First-Time Drunken Drivers to Get Ignition Locks

License Suspensions Reduced in Exchange for Mandatory Ignition Interlock Devices

Anyone convicted of drunken driving will now have to install an ignition interlock device in his or her car, blow into it and pass a breathalyzer for the car to start. The new law took effect on Jan. 1 and affects even first-time offenders.

Mothers Against Drunk Driving worked to pass the new law, which reduces the length of license suspensions.

Previous laws mandated a 1-year license suspension for those convicted of DUI while the new law reduces that suspension to 45 days, plus 1 year with an ignition interlock device.

People with a second DUI conviction will still serve the 45-day suspension, but they're required to have the ignition device in their car for three years.

Johanna Krebs, of the Connecticut chapter of M.A.D.D., said the device is one of the easiest ways to ensure repeat drunken drivers stay off the roads when under the influence.

"We can assure they're participating in the programs they need to, they're continuing going to work," Krebs said. "Doing the things they have to do and want to do, but without being under the influence."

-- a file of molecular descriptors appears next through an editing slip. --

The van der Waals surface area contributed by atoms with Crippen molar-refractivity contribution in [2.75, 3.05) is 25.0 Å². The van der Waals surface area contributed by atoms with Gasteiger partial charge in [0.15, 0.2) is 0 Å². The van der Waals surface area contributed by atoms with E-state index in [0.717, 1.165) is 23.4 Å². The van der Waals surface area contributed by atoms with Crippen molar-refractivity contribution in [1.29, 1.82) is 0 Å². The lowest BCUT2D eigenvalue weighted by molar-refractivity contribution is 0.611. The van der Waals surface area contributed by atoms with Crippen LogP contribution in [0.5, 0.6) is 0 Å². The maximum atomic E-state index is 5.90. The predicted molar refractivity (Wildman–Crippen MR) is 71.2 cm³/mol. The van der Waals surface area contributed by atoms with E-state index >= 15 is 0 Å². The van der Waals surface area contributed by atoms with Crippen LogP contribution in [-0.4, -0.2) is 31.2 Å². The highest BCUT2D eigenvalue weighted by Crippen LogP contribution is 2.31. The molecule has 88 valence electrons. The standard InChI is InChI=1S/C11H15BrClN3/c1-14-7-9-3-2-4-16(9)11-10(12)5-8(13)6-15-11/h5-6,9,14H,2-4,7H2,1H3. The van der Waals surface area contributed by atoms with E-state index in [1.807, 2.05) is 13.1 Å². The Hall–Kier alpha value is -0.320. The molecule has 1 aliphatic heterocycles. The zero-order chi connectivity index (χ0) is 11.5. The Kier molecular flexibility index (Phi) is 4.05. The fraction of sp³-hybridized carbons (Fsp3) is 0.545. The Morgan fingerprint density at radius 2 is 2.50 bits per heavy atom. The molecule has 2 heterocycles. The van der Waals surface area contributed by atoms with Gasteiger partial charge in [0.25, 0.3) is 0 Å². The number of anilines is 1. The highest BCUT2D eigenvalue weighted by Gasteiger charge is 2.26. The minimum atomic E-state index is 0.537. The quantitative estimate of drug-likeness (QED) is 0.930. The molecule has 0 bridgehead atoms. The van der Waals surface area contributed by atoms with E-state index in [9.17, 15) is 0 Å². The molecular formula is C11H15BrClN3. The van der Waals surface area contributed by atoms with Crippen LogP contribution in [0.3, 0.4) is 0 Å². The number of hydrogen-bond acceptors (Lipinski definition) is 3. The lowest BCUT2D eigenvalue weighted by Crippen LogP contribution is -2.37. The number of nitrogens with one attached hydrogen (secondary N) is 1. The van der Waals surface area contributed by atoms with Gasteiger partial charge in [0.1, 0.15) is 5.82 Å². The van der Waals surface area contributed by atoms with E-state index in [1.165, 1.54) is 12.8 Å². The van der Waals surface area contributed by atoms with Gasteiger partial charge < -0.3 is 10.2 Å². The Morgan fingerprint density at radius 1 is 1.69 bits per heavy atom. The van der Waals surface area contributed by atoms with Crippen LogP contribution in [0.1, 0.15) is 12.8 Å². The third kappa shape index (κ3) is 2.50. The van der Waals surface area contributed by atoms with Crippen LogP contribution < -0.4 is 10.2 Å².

Under secretary of criminal justice policy Mike Lawlor said the change has worked well in other states.

"What we do know is the states that have done this have experienced a significant drop in their DUI fatalities," he said.

The new law applies only to first convictions.

Many first-time offenders are able to get the charges against them dismissed after completing an alcohol education course and a mandatory license suspension.

"That will not change," Lawlor said, "what will change are the lengthy suspensions."

The devices cost those convicted about $100 per month. That cost is not passed on to the state. The offender must pay for it.

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